GOP Looks To Weaken Pennsylvania’s Supreme Court Because It Caught Them Cheating


Pennsylvania Republicans seek to gerrymander the courts by changing the way in which court judges are elected.

Pennsylvania state Republicans proposed a restructuring of how court justices are elected, a move that seems designed to increase their power in the state’s courts, according to The Guardian

Pennsylvania’s supreme court said state Republicans had unconstitutionally rigged congressional elections in the state two years ago. While Republicans fumed and threatened to impeach four of the justices, the map was redrawn, and voters elected an even split of Democrats and Republicans to Congress in 2018.

Court justices, where Democrats hold a 5-2 majority, are currently appointed through statewide elections, but the Republican proposal would make it so the justices are elected from districts throughout the state.

Last year, a supreme court decision determined federal courts couldn’t stop gerrymandering -- the partisan redistricting of state maps -- but nothing stopped state courts from acting. A state court in North Carolina followed Pennsylvania soon after and struck down electoral districts as unconstitutional gerrymanders.

“With the Pennsylvania supreme court having struck down the general assembly’s gerrymandering, the general assembly is now clearly trying to gerrymander the Pennsylvania supreme court itself,” said Daniel Jacobson, an attorney who helped represent the plaintiffs in the gerrymandering case. “It only goes to show the lengths that the general assembly leaders will go when they feel that their grip on power is threatened.”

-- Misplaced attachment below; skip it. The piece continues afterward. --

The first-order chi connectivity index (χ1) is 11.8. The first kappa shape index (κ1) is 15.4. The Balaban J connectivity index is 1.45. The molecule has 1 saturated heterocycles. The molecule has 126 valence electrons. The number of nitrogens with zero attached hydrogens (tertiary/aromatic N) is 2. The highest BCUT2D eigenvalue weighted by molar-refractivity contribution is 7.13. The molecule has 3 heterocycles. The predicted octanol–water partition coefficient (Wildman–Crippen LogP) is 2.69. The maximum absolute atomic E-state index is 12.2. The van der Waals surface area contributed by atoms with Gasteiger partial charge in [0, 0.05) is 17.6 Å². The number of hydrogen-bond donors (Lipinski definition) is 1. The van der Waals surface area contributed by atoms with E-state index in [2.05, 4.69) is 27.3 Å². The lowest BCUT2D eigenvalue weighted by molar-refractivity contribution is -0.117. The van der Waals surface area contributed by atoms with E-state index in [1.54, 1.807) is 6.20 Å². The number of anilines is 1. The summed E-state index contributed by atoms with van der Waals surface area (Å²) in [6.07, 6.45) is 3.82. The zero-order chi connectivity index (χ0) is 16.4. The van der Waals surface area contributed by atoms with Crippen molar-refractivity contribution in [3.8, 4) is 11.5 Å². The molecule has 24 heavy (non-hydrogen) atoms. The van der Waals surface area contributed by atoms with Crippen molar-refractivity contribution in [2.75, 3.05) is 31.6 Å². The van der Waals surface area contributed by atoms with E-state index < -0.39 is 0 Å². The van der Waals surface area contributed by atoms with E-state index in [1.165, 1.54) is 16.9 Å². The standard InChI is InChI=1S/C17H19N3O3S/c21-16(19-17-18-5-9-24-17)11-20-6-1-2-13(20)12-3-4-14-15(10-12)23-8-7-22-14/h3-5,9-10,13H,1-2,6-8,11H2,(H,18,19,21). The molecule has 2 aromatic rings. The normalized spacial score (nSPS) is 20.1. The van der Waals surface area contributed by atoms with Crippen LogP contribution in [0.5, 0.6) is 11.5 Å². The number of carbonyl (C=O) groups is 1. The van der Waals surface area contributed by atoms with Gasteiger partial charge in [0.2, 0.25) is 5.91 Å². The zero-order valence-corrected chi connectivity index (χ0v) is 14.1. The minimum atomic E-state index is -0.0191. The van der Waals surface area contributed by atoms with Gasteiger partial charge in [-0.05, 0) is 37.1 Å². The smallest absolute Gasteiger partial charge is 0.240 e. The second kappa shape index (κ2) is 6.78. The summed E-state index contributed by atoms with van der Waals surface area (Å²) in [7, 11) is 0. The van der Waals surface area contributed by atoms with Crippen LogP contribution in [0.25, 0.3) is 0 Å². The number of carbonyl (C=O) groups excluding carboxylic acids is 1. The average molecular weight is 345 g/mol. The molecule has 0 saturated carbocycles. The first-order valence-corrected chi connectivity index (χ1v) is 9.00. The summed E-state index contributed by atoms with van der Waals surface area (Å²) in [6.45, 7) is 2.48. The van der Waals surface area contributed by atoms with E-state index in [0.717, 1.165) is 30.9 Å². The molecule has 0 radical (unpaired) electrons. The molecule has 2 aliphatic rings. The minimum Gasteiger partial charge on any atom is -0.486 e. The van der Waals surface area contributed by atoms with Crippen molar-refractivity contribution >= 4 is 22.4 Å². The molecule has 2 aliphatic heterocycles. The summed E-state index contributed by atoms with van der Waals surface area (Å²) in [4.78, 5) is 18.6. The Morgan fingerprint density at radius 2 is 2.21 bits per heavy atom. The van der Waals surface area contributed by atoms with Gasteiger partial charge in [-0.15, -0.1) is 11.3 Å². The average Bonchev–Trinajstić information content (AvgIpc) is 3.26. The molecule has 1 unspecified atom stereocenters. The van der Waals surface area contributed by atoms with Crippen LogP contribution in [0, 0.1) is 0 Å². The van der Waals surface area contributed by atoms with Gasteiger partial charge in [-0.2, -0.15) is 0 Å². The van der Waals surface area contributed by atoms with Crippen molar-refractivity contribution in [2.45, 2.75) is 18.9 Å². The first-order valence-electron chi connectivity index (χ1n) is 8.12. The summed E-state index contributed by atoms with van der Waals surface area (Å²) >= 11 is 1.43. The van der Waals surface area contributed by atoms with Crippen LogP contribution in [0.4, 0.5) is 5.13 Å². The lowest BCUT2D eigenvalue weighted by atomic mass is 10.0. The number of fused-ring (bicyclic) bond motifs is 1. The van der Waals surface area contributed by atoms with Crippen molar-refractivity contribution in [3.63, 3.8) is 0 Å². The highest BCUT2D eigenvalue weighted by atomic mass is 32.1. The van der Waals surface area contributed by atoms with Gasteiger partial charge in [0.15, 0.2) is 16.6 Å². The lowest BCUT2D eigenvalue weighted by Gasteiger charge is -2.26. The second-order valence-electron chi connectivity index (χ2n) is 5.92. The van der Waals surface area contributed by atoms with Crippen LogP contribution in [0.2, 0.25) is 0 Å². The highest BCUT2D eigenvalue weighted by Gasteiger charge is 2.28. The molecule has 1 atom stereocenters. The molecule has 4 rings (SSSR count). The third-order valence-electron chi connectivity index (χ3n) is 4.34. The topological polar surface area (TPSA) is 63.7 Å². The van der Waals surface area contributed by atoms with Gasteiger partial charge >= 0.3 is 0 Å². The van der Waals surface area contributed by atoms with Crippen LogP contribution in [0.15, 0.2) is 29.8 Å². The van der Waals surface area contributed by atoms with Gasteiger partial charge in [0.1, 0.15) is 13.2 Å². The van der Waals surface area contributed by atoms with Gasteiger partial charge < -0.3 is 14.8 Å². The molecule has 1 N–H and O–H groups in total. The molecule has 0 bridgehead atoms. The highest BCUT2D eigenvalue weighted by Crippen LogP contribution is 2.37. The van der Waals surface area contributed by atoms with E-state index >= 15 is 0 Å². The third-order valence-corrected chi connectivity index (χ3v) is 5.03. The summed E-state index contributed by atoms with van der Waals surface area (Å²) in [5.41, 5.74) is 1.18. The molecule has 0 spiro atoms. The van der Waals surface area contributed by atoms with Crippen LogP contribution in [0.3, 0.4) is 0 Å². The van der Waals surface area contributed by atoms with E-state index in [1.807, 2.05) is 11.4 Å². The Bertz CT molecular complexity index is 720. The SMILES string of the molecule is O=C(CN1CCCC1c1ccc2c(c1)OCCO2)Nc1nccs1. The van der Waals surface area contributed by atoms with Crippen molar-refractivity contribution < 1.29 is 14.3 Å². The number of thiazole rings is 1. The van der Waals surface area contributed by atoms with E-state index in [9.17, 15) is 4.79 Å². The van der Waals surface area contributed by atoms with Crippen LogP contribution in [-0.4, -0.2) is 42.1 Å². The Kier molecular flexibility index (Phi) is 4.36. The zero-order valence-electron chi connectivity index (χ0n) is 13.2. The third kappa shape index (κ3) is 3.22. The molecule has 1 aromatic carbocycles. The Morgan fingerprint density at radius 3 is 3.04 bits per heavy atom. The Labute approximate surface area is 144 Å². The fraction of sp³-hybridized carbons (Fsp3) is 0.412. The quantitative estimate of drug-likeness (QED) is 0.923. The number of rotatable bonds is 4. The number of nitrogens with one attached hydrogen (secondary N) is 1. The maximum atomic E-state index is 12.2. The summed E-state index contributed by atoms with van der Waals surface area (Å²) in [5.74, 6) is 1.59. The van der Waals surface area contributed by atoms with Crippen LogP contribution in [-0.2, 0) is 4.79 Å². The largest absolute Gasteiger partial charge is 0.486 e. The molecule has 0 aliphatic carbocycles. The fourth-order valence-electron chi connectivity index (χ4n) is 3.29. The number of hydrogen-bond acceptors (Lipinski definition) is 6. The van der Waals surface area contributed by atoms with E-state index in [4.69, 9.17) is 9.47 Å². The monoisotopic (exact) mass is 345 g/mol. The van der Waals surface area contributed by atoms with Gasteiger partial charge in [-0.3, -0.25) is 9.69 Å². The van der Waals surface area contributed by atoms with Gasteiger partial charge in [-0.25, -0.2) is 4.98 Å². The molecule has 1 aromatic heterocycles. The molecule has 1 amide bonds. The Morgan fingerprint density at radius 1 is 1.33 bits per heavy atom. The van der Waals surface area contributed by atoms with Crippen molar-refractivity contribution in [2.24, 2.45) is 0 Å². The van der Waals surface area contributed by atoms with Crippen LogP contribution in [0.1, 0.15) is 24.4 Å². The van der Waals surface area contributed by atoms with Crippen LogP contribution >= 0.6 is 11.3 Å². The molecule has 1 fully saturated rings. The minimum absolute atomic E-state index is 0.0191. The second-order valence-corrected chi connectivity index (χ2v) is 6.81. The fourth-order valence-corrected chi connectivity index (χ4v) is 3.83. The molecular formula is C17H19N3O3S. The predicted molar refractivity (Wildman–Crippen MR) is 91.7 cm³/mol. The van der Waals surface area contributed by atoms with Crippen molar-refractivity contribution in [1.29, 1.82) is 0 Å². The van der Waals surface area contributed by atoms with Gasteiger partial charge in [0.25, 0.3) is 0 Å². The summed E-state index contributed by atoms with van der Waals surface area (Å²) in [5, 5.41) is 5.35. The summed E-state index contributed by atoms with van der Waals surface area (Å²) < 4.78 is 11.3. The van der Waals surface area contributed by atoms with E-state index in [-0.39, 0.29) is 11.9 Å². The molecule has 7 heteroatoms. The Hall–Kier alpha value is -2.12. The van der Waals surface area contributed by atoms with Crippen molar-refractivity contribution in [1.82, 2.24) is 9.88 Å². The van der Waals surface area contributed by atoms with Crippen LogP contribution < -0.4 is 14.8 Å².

State lawmakers across the country have moved to weaken the independence of state courts, said Douglas Keith, who studies courts across the nation at the Brennan Center for Justice. 

According to Keith, some states elect supreme court justices by districts and there can be good reasons for doing so, but unjustified efforts to change the composition of state courts can weaken public confidence in judges. 

“If the calls for geographic diversity are just a thin veil on an effort to make the court more political, or capture more seats for a political party or ideology, then there’s a problem and a misunderstanding of what judges’ responsibility in our democracy are,” Keith said. 

The change would require a constitutional amendment that Pennsylvania voters would need to approve through a ballot referendum. The earliest it could appear is 2021.

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